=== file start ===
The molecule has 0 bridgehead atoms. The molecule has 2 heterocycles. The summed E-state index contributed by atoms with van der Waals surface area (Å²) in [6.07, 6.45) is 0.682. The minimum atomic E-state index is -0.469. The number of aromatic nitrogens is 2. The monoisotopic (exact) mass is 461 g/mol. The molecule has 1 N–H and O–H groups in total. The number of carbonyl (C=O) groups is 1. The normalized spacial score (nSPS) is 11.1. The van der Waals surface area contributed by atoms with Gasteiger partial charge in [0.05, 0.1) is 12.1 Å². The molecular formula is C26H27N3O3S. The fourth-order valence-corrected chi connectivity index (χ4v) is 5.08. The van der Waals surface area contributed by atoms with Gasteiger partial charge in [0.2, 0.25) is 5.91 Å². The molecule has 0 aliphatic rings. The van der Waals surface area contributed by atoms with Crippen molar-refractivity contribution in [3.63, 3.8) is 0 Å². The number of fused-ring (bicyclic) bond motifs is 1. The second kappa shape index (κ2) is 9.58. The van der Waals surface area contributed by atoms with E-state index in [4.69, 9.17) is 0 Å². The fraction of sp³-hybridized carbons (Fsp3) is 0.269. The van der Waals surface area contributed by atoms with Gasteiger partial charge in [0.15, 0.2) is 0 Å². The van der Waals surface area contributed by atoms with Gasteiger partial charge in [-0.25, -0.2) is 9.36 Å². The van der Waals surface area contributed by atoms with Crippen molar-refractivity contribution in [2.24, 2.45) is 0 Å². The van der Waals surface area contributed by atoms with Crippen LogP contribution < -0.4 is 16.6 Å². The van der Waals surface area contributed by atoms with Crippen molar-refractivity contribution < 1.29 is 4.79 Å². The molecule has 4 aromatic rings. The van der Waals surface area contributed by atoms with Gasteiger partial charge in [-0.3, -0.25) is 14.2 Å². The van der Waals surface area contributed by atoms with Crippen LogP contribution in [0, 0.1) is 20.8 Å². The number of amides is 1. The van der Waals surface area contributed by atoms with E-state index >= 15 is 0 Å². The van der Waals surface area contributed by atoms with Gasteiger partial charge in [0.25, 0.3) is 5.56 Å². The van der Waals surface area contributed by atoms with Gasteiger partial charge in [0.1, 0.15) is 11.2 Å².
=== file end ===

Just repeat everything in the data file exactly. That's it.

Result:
The molecule has 0 bridgehead atoms. The molecule has 2 heterocycles. The summed E-state index contributed by atoms with van der Waals surface area (Å²) in [6.07, 6.45) is 0.682. The minimum atomic E-state index is -0.469. The number of aromatic nitrogens is 2. The monoisotopic (exact) mass is 461 g/mol. The molecule has 1 N–H and O–H groups in total. The number of carbonyl (C=O) groups is 1. The normalized spacial score (nSPS) is 11.1. The van der Waals surface area contributed by atoms with Gasteiger partial charge in [0.05, 0.1) is 12.1 Å². The molecular formula is C26H27N3O3S. The fourth-order valence-corrected chi connectivity index (χ4v) is 5.08. The van der Waals surface area contributed by atoms with Gasteiger partial charge in [0.2, 0.25) is 5.91 Å². The molecule has 0 aliphatic rings. The van der Waals surface area contributed by atoms with Crippen molar-refractivity contribution in [3.63, 3.8) is 0 Å². The number of fused-ring (bicyclic) bond motifs is 1. The second kappa shape index (κ2) is 9.58. The van der Waals surface area contributed by atoms with E-state index in [4.69, 9.17) is 0 Å². The fraction of sp³-hybridized carbons (Fsp3) is 0.269. The van der Waals surface area contributed by atoms with Gasteiger partial charge in [0.15, 0.2) is 0 Å². The van der Waals surface area contributed by atoms with Gasteiger partial charge in [-0.25, -0.2) is 9.36 Å². The van der Waals surface area contributed by atoms with Crippen molar-refractivity contribution in [2.24, 2.45) is 0 Å². The van der Waals surface area contributed by atoms with Crippen LogP contribution < -0.4 is 16.6 Å². The van der Waals surface area contributed by atoms with Crippen molar-refractivity contribution < 1.29 is 4.79 Å². The molecule has 4 aromatic rings. The van der Waals surface area contributed by atoms with Gasteiger partial charge in [-0.3, -0.25) is 14.2 Å². The van der Waals surface area contributed by atoms with Crippen LogP contribution in [0, 0.1) is 20.8 Å². The number of amides is 1. The van der Waals surface area contributed by atoms with E-state index >= 15 is 0 Å². The van der Waals surface area contributed by atoms with Gasteiger partial charge in [0.25, 0.3) is 5.56 Å². The van der Waals surface area contributed by atoms with Gasteiger partial charge in [0.1, 0.15) is 11.2 Å².